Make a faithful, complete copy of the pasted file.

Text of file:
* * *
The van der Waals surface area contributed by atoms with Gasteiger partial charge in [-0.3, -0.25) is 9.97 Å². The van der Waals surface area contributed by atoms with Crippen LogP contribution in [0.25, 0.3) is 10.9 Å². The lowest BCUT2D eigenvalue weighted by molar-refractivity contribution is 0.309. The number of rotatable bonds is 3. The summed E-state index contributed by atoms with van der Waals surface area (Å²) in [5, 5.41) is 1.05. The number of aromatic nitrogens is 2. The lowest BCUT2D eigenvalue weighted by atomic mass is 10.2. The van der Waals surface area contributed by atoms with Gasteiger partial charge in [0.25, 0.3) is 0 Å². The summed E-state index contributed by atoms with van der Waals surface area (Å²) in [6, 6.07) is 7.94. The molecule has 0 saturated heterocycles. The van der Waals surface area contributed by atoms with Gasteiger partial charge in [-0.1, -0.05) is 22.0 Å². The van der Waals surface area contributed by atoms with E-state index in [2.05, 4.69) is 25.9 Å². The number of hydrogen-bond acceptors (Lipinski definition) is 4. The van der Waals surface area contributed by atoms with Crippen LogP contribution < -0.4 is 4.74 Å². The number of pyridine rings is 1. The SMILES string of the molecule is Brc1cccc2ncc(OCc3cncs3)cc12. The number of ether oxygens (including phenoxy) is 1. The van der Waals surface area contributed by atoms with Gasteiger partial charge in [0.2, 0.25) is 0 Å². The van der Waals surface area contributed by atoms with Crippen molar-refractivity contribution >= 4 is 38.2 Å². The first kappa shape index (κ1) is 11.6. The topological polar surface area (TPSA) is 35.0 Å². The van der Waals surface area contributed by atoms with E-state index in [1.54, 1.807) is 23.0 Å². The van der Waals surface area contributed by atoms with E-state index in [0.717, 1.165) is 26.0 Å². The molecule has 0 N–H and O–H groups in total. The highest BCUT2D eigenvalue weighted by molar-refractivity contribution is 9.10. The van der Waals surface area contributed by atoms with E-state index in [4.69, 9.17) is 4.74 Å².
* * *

The van der Waals surface area contributed by atoms with Gasteiger partial charge in [-0.3, -0.25) is 9.97 Å². The van der Waals surface area contributed by atoms with Crippen LogP contribution in [0.25, 0.3) is 10.9 Å². The lowest BCUT2D eigenvalue weighted by molar-refractivity contribution is 0.309. The number of rotatable bonds is 3. The summed E-state index contributed by atoms with van der Waals surface area (Å²) in [5, 5.41) is 1.05. The number of aromatic nitrogens is 2. The lowest BCUT2D eigenvalue weighted by atomic mass is 10.2. The van der Waals surface area contributed by atoms with Gasteiger partial charge in [0.25, 0.3) is 0 Å². The summed E-state index contributed by atoms with van der Waals surface area (Å²) in [6, 6.07) is 7.94. The molecule has 0 saturated heterocycles. The van der Waals surface area contributed by atoms with Gasteiger partial charge in [-0.1, -0.05) is 22.0 Å². The van der Waals surface area contributed by atoms with E-state index in [2.05, 4.69) is 25.9 Å². The number of hydrogen-bond acceptors (Lipinski definition) is 4. The van der Waals surface area contributed by atoms with Crippen LogP contribution < -0.4 is 4.74 Å². The number of pyridine rings is 1. The SMILES string of the molecule is Brc1cccc2ncc(OCc3cncs3)cc12. The number of ether oxygens (including phenoxy) is 1. The van der Waals surface area contributed by atoms with Gasteiger partial charge in [0.2, 0.25) is 0 Å². The van der Waals surface area contributed by atoms with Crippen molar-refractivity contribution >= 4 is 38.2 Å². The first kappa shape index (κ1) is 11.6. The topological polar surface area (TPSA) is 35.0 Å². The van der Waals surface area contributed by atoms with E-state index in [1.54, 1.807) is 23.0 Å². The van der Waals surface area contributed by atoms with E-state index in [0.717, 1.165) is 26.0 Å². The molecule has 0 N–H and O–H groups in total. The highest BCUT2D eigenvalue weighted by molar-refractivity contribution is 9.10. The van der Waals surface area contributed by atoms with E-state index in [4.69, 9.17) is 4.74 Å².